Author Topic: 'Baja' was California FIRST! Some history on the peninsula. The Spanish Missions  (Read 15513 times)

David K

  • Newbie
  • *
  • Posts: 12
    • View Profile
The Jesuit Order of the Catholic Faith was charged with converting the native people of California to a 'European' style of living. This was a precursor to the colonization of California by the Spanish Empire which had already occupied the mainland of Mexico and Central and South America.

Padre Eusebio Kino was the first Jesuit to try and build a mission in California, in 1683. His first attempt was at La Paz, where Cortez himself tried to build a colony in 1535 (a year or two after California was 'discovered' by Fortun Jimenez, a mutineer who was killed by the natives in La Paz... the exact date is unknown. When Kino's La Paz mission (he named 'Guadalupe') failed, he tried again at San Bruno, 15 miles north of Loreto. The San Bruno mission and fort failed and was abandoned in 1685.

Because of the failures by Kino, the Jesuits changed their methods and negotiated with the king of Spain to have autonomy of their project and control over the soldiers Spain provided for protection against hostile natives. The King (Carlos II) agreed, but told the Jesuits they would need to secure all funding themselves, even pay the soldiers' wages.

The first mission founded under the new system was at Loreto, in 1697. As funds became available and new population centers were discovered, more missions were built north and south of Loreto.

California was believed by most to be an island, despite the repeated explorations that failed to get beyond the Colorado River delta. Maps well into the 1700's kept showing California as an island until Jesuit Padre Consag's expedition in 1746. It was then that the Jesuits desired to connect their California missions with those in Sonora, on the Mexican mainland.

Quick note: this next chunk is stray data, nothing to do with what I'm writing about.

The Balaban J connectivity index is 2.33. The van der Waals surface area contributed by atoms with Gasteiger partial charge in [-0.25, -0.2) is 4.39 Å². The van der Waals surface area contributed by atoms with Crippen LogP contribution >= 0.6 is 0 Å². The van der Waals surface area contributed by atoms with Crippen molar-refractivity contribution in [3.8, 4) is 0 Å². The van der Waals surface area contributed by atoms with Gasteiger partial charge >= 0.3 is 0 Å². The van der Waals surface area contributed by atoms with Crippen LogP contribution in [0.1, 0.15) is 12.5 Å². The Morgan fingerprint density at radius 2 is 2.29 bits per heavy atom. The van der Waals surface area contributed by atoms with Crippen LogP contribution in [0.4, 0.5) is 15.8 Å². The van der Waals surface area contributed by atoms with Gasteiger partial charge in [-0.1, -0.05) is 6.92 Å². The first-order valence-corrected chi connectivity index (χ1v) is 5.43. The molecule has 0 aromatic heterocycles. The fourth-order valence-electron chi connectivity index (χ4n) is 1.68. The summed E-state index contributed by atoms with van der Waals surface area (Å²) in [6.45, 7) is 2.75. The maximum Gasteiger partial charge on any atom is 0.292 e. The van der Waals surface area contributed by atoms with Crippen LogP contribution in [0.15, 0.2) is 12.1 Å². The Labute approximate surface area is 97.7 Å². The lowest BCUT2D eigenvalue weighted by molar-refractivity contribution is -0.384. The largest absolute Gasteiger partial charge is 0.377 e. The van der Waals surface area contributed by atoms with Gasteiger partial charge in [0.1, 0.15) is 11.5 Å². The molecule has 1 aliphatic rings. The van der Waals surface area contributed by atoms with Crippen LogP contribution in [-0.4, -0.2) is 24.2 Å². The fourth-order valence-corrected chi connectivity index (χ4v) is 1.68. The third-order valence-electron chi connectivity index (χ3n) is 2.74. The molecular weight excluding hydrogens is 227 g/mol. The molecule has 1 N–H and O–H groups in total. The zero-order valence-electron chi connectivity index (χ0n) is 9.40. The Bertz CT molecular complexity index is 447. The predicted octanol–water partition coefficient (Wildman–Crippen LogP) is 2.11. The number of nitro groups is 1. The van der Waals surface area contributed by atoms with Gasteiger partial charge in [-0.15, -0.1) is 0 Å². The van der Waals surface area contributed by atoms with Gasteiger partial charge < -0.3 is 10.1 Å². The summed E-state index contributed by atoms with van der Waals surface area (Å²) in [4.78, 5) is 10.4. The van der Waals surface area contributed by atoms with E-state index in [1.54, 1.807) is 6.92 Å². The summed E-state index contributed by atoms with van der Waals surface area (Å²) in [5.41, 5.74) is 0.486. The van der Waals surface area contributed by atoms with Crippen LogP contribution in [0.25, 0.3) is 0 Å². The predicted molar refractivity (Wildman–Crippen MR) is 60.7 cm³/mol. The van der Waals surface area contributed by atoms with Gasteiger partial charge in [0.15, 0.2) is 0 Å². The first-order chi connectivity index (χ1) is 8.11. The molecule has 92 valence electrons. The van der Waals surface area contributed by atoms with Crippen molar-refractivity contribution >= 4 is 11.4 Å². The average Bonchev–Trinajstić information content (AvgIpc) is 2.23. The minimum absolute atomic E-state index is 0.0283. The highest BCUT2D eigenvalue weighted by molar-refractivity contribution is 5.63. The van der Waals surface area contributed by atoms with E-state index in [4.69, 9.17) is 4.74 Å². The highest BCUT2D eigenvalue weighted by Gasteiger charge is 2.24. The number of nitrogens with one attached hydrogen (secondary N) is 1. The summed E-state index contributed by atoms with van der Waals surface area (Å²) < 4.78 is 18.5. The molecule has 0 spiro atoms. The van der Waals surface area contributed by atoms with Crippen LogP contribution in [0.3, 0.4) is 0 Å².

Between 1697 and Consag's expedition of 1746, the Jesuits founded 14 missions north and south of Loreto and many dozens of 'visitas' (satellite visiting stations of the head mission). Once it was certain in their minds that California was a peninsula and not an island, missions began to be built to the north:
1752) Santa Gertrudis
1762) San Borja
1766) Calamajue... moved and renamed Santa Maria, in 1767.

Then the 'end' came to the Jesuit world in New Spain (Mexico)! Rumors were spread that the Jesuits were keeping riches acquired in California (gold, silver, pearls) and not sharing it with the king. A secret order was delivered to the Jesuit padres assembled in Loreto, on February 2, 1768. Captain Gaspar de Portola was in charge of the Jesuit expulsion, and three days later the Jesuits sailed from California to begin their exile back to Europe.

The truth was that the Jesuits barely survived and producing food was all they had time for. When the missions were inventoried, the Visitador General from Spain, Jose de Galvez was shocked to see the poverty at the missions. Other than alter pieces and paintings that adorned the Jesuit churches, there was not much else that could be called 'treasure'.

During their over 70 years in California, the Jesuits founded 17 missions and had only closed or reduced to visita status 3 (Ligui, Santa Rosa, and San Jose del Cabo). The Franciscans were chosen to take over the 14 missions in California, but that was reduced to 12 when Galvez ordered 2 more closed (Los Dolores and San Luis Gonzaga). The Franciscans, led by Junipero Serra, were under a different arrangement and the autonomy enjoyed by the Jesuits was a thing of the past.